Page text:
- Author: Guy B Kyser
The Aquatic Plant Management Society (APMS) is calling for papers for the 56th Annual Meeting, July 17-20, 2016, at the Amway Grand Plaza Hotel in Grand Rapids, MI. Both oral and poster presentations are solicited for original research on the biology or ecology of aquatic and wetland plants, control methods (biological, chemical, cultural, mechanical) for invasive, exotic or nuisance plant or alga species, and restoration projects involving wetland or aquatic plants and algae.
Student presentations are especially encouraged and prizes will be awarded!
In summer 2015, USDA-ARS and UC Davis Dept of Plant Sciences set up a water hyacinth control study with California Department of Boating & Waterways. The goal of the study was to determine the best of several different surfactants to pair with an aquatic-use formulation of glyphosate.
Aquatic weed trials are tricky compared to terrestrial trials, because the test sites are three-dimensional and they move around. In addition, water hyacinth is free-floating. In order to establish secure test plots, we built floating 1-m2 quadrats out of PVC pipe, swim noodles, and construction fencing.
On 31 July, we anchored the quadrats in open water within a sunken island in the Sacramento delta. Quadrats were...
- Author: Joe DiTomaso
- Author: Tom Barr
Aquatic weed propagules pose a serious long-term management problem. Curlyleaf pondweed (Potamogeton crispus) produces numerous asexual propagules that make traditional management difficult. We initially compared the effect of three benthic barrier materials (jute, polyethylene and rubber) on the control of curlyleaf pondweed turions (see Fig. 1 for example of bottom barriers) in both laboratory bench studies and studies using larger mesocosms. After the bottom barriers covered the turions for eight weeks we then determined the viability of the turions by allowing them to sprout. Our results showed that the jute and polyethylene did not give any control of curlyleaf pondweed sprouting, but the rubber barrier, which blocks both...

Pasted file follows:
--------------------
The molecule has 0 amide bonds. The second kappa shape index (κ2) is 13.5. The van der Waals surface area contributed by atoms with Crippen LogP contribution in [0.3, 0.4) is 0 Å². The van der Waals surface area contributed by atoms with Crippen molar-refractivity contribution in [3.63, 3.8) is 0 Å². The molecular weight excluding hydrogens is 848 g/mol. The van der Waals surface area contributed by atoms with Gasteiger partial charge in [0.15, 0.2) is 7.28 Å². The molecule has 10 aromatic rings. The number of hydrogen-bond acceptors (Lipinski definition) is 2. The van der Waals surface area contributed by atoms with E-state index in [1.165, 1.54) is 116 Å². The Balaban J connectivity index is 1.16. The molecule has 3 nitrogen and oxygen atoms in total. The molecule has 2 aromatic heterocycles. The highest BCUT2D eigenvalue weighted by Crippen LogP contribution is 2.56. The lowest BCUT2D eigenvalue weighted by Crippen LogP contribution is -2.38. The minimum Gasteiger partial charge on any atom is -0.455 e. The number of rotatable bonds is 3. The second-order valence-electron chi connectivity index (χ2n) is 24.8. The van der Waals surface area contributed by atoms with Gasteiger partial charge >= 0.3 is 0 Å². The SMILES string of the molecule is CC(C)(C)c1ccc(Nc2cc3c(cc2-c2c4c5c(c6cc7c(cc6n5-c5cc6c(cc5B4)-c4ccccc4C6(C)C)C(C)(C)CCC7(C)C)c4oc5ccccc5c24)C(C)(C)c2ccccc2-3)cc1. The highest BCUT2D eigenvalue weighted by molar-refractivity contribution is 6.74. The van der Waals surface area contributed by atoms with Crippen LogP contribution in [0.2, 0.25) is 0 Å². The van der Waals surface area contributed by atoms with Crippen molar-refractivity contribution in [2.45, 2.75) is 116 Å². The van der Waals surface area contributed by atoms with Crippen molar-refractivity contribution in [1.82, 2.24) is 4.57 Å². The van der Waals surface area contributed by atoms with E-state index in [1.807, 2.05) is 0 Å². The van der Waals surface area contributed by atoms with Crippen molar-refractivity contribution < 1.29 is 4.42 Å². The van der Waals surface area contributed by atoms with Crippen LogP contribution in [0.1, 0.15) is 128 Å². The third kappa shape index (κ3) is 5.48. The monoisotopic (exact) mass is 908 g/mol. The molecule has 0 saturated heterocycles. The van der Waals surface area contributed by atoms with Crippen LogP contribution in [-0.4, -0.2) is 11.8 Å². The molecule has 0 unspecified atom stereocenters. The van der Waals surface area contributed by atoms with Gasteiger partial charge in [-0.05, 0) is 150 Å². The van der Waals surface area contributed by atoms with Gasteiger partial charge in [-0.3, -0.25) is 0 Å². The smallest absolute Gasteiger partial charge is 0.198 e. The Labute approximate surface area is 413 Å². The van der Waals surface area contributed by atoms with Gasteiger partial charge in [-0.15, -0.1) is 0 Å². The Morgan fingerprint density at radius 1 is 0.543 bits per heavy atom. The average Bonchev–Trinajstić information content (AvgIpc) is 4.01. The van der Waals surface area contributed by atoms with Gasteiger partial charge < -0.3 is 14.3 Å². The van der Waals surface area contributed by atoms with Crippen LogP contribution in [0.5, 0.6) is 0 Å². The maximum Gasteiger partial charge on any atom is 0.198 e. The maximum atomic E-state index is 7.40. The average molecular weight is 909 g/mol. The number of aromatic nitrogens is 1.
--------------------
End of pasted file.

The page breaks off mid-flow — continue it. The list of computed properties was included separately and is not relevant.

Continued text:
- Author: Guy B Kyser
Joe DiTomaso and I are supposed to monitor the effectiveness of a hydrilla treatment in a pond near Marysville. I usually work on rangeland, where things stay put - the plants don't float away, and the equipment doesn't sink out of sight. How are we going to do this?
- Here are some rough dimensions of the pond. It is surrounded by dense stands of willow and cattail.
- We'll set T-posts at A, A', B, B', etc. so that we have as many permanent transects as we want. It's OK to set the posts on dry land, outside of the willows and cattail.
- When we're sampling, we run this cheap polypropylene rope (it floats) between A and A'. We have nylon twine tied at every 2 meters,...
Yellowflag iris (Iris pseudacorus L.), native to Europe, is an emergent invasive of pond margins, ditches, and other wetland sites in much of the United States. It forms dense stands which displace native sedges and rushes, reducing waterfowl habitat and water flow. Yellowflag iris reproduces by seeds and through rhizome fragmentation. The rhizomes make it hard to remove mechanically. Accessing an infestation for making herbicide applications can be problematic. Because of its height and density, and because it grows in shallow water and mud, yellowflag iris is difficult to treat with hand-held booms or mounted...